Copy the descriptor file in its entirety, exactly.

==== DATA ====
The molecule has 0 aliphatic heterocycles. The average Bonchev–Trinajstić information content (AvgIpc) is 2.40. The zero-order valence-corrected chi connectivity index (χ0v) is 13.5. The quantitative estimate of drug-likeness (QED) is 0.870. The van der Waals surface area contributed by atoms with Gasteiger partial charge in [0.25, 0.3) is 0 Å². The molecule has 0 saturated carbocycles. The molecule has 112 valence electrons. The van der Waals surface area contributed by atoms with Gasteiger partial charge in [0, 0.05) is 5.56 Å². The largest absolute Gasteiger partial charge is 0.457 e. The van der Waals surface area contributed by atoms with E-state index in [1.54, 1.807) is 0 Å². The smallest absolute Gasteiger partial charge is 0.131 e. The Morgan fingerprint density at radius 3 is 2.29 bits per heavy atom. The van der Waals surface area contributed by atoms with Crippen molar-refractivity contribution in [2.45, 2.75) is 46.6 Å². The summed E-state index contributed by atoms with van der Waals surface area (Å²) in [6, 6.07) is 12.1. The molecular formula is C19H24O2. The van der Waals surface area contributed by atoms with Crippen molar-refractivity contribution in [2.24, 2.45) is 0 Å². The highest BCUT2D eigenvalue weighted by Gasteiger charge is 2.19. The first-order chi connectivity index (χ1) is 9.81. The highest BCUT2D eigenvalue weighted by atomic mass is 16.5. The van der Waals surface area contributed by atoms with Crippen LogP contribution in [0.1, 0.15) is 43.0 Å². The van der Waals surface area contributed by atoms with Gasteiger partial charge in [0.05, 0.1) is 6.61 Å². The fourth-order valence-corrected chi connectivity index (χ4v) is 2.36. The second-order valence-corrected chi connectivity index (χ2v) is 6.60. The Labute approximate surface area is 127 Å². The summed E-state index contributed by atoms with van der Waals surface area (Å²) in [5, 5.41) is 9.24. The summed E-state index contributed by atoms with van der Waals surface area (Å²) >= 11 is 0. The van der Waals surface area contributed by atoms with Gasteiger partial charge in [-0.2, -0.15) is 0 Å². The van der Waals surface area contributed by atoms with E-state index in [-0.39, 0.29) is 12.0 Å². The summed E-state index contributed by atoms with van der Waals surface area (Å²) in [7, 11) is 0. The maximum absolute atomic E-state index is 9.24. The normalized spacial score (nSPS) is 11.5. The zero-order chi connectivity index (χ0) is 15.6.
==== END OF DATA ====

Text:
The molecule has 0 aliphatic heterocycles. The average Bonchev–Trinajstić information content (AvgIpc) is 2.40. The zero-order valence-corrected chi connectivity index (χ0v) is 13.5. The quantitative estimate of drug-likeness (QED) is 0.870. The van der Waals surface area contributed by atoms with Gasteiger partial charge in [0.25, 0.3) is 0 Å². The molecule has 0 saturated carbocycles. The molecule has 112 valence electrons. The van der Waals surface area contributed by atoms with Gasteiger partial charge in [0, 0.05) is 5.56 Å². The largest absolute Gasteiger partial charge is 0.457 e. The van der Waals surface area contributed by atoms with E-state index in [1.54, 1.807) is 0 Å². The smallest absolute Gasteiger partial charge is 0.131 e. The Morgan fingerprint density at radius 3 is 2.29 bits per heavy atom. The van der Waals surface area contributed by atoms with Crippen molar-refractivity contribution in [2.45, 2.75) is 46.6 Å². The summed E-state index contributed by atoms with van der Waals surface area (Å²) in [6, 6.07) is 12.1. The molecular formula is C19H24O2. The van der Waals surface area contributed by atoms with Crippen molar-refractivity contribution in [2.24, 2.45) is 0 Å². The highest BCUT2D eigenvalue weighted by Gasteiger charge is 2.19. The first-order chi connectivity index (χ1) is 9.81. The highest BCUT2D eigenvalue weighted by atomic mass is 16.5. The van der Waals surface area contributed by atoms with Crippen LogP contribution in [0.1, 0.15) is 43.0 Å². The van der Waals surface area contributed by atoms with Gasteiger partial charge in [0.05, 0.1) is 6.61 Å². The fourth-order valence-corrected chi connectivity index (χ4v) is 2.36. The second-order valence-corrected chi connectivity index (χ2v) is 6.60. The Labute approximate surface area is 127 Å². The summed E-state index contributed by atoms with van der Waals surface area (Å²) in [5, 5.41) is 9.24. The summed E-state index contributed by atoms with van der Waals surface area (Å²) >= 11 is 0. The van der Waals surface area contributed by atoms with Gasteiger partial charge in [-0.2, -0.15) is 0 Å². The van der Waals surface area contributed by atoms with E-state index in [-0.39, 0.29) is 12.0 Å². The summed E-state index contributed by atoms with van der Waals surface area (Å²) in [7, 11) is 0. The maximum absolute atomic E-state index is 9.24. The normalized spacial score (nSPS) is 11.5. The zero-order chi connectivity index (χ0) is 15.6.